Greece’s solidarity movement: ‘it’s a whole new model – and it’s working’

An excerpt:

The clinics in turn are part of a far larger and avowedly political movement of well over 400 citizen-run groups – food solidarity centres, social kitchens, cooperatives, “without middlemen” distribution networks for fresh produce, legal aid hubs, education classes – that has emerged in response to the near-collapse of Greece’s welfare state, and has more than doubled in size in the past three years.

“Because in the end, you know,” said Christos Giovanopoulos in the scruffy, poster-strewn seventh-floor central Athens offices of Solidarity for All, which provides logistical and administrative support to the movement, “politics comes down to individual people’s stories. Does this family have enough to eat? Has this child got the right book he needs for school? Are this couple about to be evicted?”

As well as helping people in difficulty, Giovanopoulos said, Greece’s solidarity movement was fostering “almost a different sense of what politics should be – a politics from the bottom up, that starts with real people’s needs. It’s a practical critique of the empty, top-down, representational politics our traditional parties practise. It’s kind of a whole new model, actually. And it’s working.”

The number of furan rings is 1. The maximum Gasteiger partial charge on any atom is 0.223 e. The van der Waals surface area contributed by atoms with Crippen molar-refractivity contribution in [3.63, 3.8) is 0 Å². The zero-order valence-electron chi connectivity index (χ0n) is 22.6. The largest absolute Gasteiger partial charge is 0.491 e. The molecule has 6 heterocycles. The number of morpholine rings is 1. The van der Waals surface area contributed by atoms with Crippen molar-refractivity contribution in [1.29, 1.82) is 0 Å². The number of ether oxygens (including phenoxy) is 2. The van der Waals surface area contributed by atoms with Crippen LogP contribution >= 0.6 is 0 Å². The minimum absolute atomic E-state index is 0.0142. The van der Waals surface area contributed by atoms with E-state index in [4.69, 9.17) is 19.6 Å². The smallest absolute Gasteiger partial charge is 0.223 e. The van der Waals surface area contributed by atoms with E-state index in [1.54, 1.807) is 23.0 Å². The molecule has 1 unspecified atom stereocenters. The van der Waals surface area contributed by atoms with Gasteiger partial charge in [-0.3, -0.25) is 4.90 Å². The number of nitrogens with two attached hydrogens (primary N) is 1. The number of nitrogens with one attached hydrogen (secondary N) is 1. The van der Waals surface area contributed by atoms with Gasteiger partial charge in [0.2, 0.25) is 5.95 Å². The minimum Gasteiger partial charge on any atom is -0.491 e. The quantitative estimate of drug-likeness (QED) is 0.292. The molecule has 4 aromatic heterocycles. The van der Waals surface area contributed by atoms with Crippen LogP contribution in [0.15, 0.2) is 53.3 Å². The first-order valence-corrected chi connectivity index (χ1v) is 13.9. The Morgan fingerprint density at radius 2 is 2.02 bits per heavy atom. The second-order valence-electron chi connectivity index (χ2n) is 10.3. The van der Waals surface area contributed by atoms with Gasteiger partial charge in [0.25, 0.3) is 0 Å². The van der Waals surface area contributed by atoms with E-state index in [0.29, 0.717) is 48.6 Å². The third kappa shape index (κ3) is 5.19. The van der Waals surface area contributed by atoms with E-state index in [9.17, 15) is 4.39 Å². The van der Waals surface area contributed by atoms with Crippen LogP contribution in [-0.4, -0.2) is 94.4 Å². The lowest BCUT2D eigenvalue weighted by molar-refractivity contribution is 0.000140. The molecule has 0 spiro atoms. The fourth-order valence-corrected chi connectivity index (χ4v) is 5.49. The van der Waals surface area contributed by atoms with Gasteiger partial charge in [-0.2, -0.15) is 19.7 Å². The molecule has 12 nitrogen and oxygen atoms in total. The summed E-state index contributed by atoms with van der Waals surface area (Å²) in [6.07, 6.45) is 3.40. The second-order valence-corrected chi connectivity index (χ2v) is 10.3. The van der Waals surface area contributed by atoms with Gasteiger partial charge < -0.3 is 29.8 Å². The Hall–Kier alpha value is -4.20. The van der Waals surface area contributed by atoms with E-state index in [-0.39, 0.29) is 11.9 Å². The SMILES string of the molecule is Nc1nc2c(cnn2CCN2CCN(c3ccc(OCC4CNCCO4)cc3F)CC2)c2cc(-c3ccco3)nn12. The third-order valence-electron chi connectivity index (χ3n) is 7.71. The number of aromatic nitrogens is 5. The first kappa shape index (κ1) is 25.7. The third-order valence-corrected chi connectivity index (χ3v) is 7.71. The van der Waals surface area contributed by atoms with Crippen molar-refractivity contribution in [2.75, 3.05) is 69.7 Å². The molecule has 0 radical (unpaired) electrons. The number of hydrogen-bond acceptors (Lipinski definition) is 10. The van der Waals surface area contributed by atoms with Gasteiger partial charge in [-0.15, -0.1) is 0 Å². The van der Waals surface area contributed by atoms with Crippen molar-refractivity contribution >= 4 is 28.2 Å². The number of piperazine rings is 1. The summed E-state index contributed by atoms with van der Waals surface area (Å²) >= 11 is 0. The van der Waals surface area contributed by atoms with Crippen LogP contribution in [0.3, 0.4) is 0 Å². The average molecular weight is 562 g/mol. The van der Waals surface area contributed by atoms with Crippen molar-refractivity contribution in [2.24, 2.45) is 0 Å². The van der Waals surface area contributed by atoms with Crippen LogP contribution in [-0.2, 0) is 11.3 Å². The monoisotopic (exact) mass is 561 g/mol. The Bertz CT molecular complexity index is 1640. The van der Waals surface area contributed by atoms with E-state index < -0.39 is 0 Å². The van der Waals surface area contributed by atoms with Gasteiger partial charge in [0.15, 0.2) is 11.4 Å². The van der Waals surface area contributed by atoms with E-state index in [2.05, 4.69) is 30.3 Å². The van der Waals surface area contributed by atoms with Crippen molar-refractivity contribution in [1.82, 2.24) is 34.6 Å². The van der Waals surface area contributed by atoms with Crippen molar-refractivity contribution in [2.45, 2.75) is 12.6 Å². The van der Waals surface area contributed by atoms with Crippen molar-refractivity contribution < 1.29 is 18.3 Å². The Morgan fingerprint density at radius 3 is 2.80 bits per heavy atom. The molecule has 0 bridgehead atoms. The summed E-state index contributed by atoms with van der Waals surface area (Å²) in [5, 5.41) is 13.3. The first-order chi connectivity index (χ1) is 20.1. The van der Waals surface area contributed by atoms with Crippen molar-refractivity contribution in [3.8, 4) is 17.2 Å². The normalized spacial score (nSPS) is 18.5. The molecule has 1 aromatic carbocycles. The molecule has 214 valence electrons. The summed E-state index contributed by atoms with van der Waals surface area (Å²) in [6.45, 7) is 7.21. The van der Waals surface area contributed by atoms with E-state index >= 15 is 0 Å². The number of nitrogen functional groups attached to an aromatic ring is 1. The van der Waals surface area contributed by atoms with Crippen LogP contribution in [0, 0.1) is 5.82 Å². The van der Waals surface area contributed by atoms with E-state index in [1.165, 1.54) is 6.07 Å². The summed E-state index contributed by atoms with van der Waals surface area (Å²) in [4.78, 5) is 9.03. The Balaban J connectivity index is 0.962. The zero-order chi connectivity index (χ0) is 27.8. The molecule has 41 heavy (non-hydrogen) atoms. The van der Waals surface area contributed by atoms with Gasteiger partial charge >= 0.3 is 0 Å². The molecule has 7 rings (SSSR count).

Exec Director of University of Wisconsin’s Center for Cooperatives on Everything Coop

Tune in to WOL 1450 AM, on January 15, at 10:30 a.m. for Everything Coop, hosted by Vernon Oakes. This week Vernon interviews Anne Reynolds, Executive Director for the University of Wisconsin’s Center for Cooperatives. Vernon and Ms. Reynolds will discuss research and initiatives the university has supported regarding the creation of  new cooperatives.
Anne Reynolds is the Executive Director of the University of Wisconsin Center for Cooperatives. She develops courses, conferences and educational programs at the Center, and has led numerous workshops on board leadership, board roles and responsibilities and strategic planning. Her areas of interest include governance, member loyalty, business structure and innovative uses of the cooperative model. Ms. Reynolds has worked with cooperatives in all sectors, including agriculture, food, energy, purchasing and worker-owned. She serves on several boards, including The Cooperative Foundation, the Northcountry Cooperative Development Fund, and the Rainbow Bookstore Cooperative.